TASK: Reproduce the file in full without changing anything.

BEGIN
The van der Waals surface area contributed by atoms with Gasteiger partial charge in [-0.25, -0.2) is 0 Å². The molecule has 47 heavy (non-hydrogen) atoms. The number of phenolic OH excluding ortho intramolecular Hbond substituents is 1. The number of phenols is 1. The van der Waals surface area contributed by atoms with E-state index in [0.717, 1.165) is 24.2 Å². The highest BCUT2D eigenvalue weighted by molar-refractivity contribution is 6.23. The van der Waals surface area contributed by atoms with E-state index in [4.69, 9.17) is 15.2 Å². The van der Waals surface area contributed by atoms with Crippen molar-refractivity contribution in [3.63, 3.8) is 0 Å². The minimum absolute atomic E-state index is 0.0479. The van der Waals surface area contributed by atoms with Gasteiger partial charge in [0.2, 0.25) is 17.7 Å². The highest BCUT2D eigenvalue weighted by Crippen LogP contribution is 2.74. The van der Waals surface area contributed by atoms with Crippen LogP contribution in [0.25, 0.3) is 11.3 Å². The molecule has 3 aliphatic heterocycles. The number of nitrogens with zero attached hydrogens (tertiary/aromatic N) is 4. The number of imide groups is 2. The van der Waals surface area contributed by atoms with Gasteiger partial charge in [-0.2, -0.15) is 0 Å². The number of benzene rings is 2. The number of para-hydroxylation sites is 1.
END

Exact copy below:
The van der Waals surface area contributed by atoms with Gasteiger partial charge in [-0.25, -0.2) is 0 Å². The molecule has 47 heavy (non-hydrogen) atoms. The number of phenolic OH excluding ortho intramolecular Hbond substituents is 1. The number of phenols is 1. The van der Waals surface area contributed by atoms with E-state index in [0.717, 1.165) is 24.2 Å². The highest BCUT2D eigenvalue weighted by molar-refractivity contribution is 6.23. The van der Waals surface area contributed by atoms with E-state index in [4.69, 9.17) is 15.2 Å². The van der Waals surface area contributed by atoms with Crippen molar-refractivity contribution in [3.63, 3.8) is 0 Å². The minimum absolute atomic E-state index is 0.0479. The van der Waals surface area contributed by atoms with Gasteiger partial charge in [0.2, 0.25) is 17.7 Å². The highest BCUT2D eigenvalue weighted by Crippen LogP contribution is 2.74. The van der Waals surface area contributed by atoms with Crippen LogP contribution in [0.25, 0.3) is 11.3 Å². The molecule has 3 aliphatic heterocycles. The number of nitrogens with zero attached hydrogens (tertiary/aromatic N) is 4. The number of imide groups is 2. The van der Waals surface area contributed by atoms with Gasteiger partial charge in [-0.2, -0.15) is 0 Å². The number of benzene rings is 2. The number of para-hydroxylation sites is 1.